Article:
Julia:                     There is also the Besta-fera, which I saved towards the end because it is the Brazilian version of the centaur and also the devil.

Amanda:              Oh boy. Oh baby.

Julia:                     So it is said to be a form of the devil who leaves hell during full moon nights and does devil stuff. It's not out there killing anyone, but it is said that it has a ... such a terrible look that if someone sees their face, they go mad for a few days and then eventually recover.

Amanda:              Okay, well I'm glad it's not fatal. But Julia, what if all the devil wants to do is just go to book club? What if they just wanna get some fro-yo? What if they just wanna take a walk? And people are always like, "No, no, no, no, no. Persecute, persecute, persecute." And the devil's like, "I just wanna talk about Middlemarch."

Julia:                     That's actually very funny because ... So let me just get through this. We have established a centaur is a horse body and a human torso. The sound of its hooves is enough to strike terror into anyone, and it is said that a pack of dogs will follow it as it rides about, baying and howling and making just everything much scarier.

Amanda:              Okay.

Julia:                     It is said that it will ride through town until it finds a tomb and then disappear into it. So all I'm thinking is, now that you brought it up, all I'm thinking is this like ... This poor little centaur just wandering around, and then all of a sudden a bunch of dogs start chasing it. It's like, "Oh no, oh no I just wanted [crosstalk 00:30:52] to go for a walk," and then he just runs. And it's like, "How do I get home? How do I get home? There's a tomb." And then jumps into it.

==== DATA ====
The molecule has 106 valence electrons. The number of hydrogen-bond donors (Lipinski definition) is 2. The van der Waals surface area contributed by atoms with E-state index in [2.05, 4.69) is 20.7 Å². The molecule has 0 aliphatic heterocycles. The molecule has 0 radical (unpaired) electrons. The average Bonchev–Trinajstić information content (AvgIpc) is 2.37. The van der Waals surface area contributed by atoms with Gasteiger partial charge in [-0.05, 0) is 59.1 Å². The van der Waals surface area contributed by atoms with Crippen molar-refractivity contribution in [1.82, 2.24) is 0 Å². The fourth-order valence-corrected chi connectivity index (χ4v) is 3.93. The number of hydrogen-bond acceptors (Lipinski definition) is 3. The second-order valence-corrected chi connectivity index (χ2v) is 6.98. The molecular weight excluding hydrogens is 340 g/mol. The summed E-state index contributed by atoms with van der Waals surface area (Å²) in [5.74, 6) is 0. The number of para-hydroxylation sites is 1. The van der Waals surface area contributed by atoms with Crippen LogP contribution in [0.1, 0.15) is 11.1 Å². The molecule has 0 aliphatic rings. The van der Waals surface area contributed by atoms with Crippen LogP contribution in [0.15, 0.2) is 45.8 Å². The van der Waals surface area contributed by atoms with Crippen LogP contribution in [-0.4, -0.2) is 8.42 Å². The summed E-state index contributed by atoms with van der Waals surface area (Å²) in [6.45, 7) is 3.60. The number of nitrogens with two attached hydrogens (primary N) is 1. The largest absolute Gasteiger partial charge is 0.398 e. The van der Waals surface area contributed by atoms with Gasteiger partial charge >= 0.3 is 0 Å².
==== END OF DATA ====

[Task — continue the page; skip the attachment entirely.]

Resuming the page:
Amanda:              It reminds me of Spike in later seasons of Buffy where Spike is like, "I just wanna have a house." And it just wants to live his life.

Julia:                     Can I just not live in a mausoleum for two seconds please?

Amanda:              Can I just not deal with slayers ever?

Julia:                     Except for the one that I fell in love with. I saved my favorite for last, and that is the [Anhangá 00:31:17]. This is another Brazilian spirit who is known to be a protector of animals. I did put it to the last because I really, really like it, and I think you're gonna find it very interesting. The name means old soul, and it is sometimes confused with the phrase that the Jesuit missionaries used for the old devil. But Anhangá is not demonic, though it should be feared. I love when I write things down like that. On second thought ...

Amanda:              Yeah. Yeah, you give me a knowing arch look. Oh yeah.

Julia:                     Before the arrival of the Europeans, the Tupi believed that Anhangá were spirits that wandered the earth after death sometimes tormenting the living. But the most common form the Anhangá would take is that of a white deer with fiery red eyes.

Amanda:              Whoa.